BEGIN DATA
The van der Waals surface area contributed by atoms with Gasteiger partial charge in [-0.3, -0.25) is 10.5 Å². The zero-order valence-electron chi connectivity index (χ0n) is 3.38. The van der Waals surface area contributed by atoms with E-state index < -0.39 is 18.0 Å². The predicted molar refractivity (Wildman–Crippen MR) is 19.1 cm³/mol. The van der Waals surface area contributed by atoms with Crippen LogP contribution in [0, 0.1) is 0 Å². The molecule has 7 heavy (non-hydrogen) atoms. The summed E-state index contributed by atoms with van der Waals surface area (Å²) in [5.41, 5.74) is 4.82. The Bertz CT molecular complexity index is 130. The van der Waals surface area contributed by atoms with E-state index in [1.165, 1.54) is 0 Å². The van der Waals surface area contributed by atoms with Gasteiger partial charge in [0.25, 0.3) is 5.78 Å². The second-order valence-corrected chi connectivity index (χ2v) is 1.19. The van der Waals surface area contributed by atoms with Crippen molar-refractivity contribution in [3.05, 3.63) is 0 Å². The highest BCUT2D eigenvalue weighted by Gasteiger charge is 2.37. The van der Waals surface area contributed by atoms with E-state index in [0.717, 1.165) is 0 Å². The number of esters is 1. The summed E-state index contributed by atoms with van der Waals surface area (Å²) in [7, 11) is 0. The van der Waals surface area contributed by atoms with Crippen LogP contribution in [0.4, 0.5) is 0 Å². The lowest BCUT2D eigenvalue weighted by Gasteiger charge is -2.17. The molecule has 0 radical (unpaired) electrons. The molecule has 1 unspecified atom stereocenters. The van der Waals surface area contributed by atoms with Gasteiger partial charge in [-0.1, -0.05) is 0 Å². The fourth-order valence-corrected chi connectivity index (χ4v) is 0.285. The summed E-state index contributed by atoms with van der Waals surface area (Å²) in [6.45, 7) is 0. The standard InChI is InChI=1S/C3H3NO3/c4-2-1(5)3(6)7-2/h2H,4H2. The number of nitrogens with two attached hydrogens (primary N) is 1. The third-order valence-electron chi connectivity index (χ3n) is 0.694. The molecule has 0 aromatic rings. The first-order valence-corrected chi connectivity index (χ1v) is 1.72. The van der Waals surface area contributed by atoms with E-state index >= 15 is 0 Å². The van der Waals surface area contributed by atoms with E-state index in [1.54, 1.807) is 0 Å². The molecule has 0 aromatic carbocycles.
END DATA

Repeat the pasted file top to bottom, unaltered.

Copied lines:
The van der Waals surface area contributed by atoms with Gasteiger partial charge in [-0.3, -0.25) is 10.5 Å². The zero-order valence-electron chi connectivity index (χ0n) is 3.38. The van der Waals surface area contributed by atoms with E-state index < -0.39 is 18.0 Å². The predicted molar refractivity (Wildman–Crippen MR) is 19.1 cm³/mol. The van der Waals surface area contributed by atoms with Crippen LogP contribution in [0, 0.1) is 0 Å². The molecule has 7 heavy (non-hydrogen) atoms. The summed E-state index contributed by atoms with van der Waals surface area (Å²) in [5.41, 5.74) is 4.82. The Bertz CT molecular complexity index is 130. The van der Waals surface area contributed by atoms with E-state index in [1.165, 1.54) is 0 Å². The van der Waals surface area contributed by atoms with Gasteiger partial charge in [0.25, 0.3) is 5.78 Å². The second-order valence-corrected chi connectivity index (χ2v) is 1.19. The van der Waals surface area contributed by atoms with Crippen molar-refractivity contribution in [3.05, 3.63) is 0 Å². The highest BCUT2D eigenvalue weighted by Gasteiger charge is 2.37. The van der Waals surface area contributed by atoms with E-state index in [0.717, 1.165) is 0 Å². The number of esters is 1. The summed E-state index contributed by atoms with van der Waals surface area (Å²) in [7, 11) is 0. The van der Waals surface area contributed by atoms with Crippen LogP contribution in [0.4, 0.5) is 0 Å². The lowest BCUT2D eigenvalue weighted by Gasteiger charge is -2.17. The molecule has 0 radical (unpaired) electrons. The molecule has 1 unspecified atom stereocenters. The van der Waals surface area contributed by atoms with Gasteiger partial charge in [-0.1, -0.05) is 0 Å². The fourth-order valence-corrected chi connectivity index (χ4v) is 0.285. The summed E-state index contributed by atoms with van der Waals surface area (Å²) in [6.45, 7) is 0. The standard InChI is InChI=1S/C3H3NO3/c4-2-1(5)3(6)7-2/h2H,4H2. The number of nitrogens with two attached hydrogens (primary N) is 1. The third-order valence-electron chi connectivity index (χ3n) is 0.694. The molecule has 0 aromatic rings. The first-order valence-corrected chi connectivity index (χ1v) is 1.72. The van der Waals surface area contributed by atoms with E-state index >= 15 is 0 Å². The van der Waals surface area contributed by atoms with E-state index in [1.54, 1.807) is 0 Å². The molecule has 0 aromatic carbocycles.